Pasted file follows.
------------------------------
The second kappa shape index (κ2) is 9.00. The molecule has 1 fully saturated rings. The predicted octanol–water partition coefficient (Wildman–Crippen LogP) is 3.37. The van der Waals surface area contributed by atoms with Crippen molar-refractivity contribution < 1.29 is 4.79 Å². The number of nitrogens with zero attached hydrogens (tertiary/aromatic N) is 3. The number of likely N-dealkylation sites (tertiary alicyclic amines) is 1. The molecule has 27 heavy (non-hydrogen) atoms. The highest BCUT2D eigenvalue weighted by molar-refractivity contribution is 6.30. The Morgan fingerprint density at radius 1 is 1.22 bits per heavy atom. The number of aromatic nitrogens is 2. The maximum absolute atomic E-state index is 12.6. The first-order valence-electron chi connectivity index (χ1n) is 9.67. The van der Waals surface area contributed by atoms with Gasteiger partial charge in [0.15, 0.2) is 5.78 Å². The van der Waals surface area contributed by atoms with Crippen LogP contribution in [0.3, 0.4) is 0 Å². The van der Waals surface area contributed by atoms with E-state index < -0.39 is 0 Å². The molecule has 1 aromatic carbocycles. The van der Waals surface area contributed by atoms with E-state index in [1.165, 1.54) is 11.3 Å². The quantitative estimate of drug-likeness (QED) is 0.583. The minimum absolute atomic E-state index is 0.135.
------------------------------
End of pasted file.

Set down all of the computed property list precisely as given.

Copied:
The second kappa shape index (κ2) is 9.00. The molecule has 1 fully saturated rings. The predicted octanol–water partition coefficient (Wildman–Crippen LogP) is 3.37. The van der Waals surface area contributed by atoms with Crippen molar-refractivity contribution < 1.29 is 4.79 Å². The number of nitrogens with zero attached hydrogens (tertiary/aromatic N) is 3. The number of likely N-dealkylation sites (tertiary alicyclic amines) is 1. The molecule has 27 heavy (non-hydrogen) atoms. The highest BCUT2D eigenvalue weighted by molar-refractivity contribution is 6.30. The Morgan fingerprint density at radius 1 is 1.22 bits per heavy atom. The number of aromatic nitrogens is 2. The maximum absolute atomic E-state index is 12.6. The first-order valence-electron chi connectivity index (χ1n) is 9.67. The van der Waals surface area contributed by atoms with Gasteiger partial charge in [0.15, 0.2) is 5.78 Å². The van der Waals surface area contributed by atoms with Crippen LogP contribution in [0.3, 0.4) is 0 Å². The van der Waals surface area contributed by atoms with E-state index < -0.39 is 0 Å². The molecule has 1 aromatic carbocycles. The van der Waals surface area contributed by atoms with E-state index in [1.165, 1.54) is 11.3 Å². The quantitative estimate of drug-likeness (QED) is 0.583. The minimum absolute atomic E-state index is 0.135.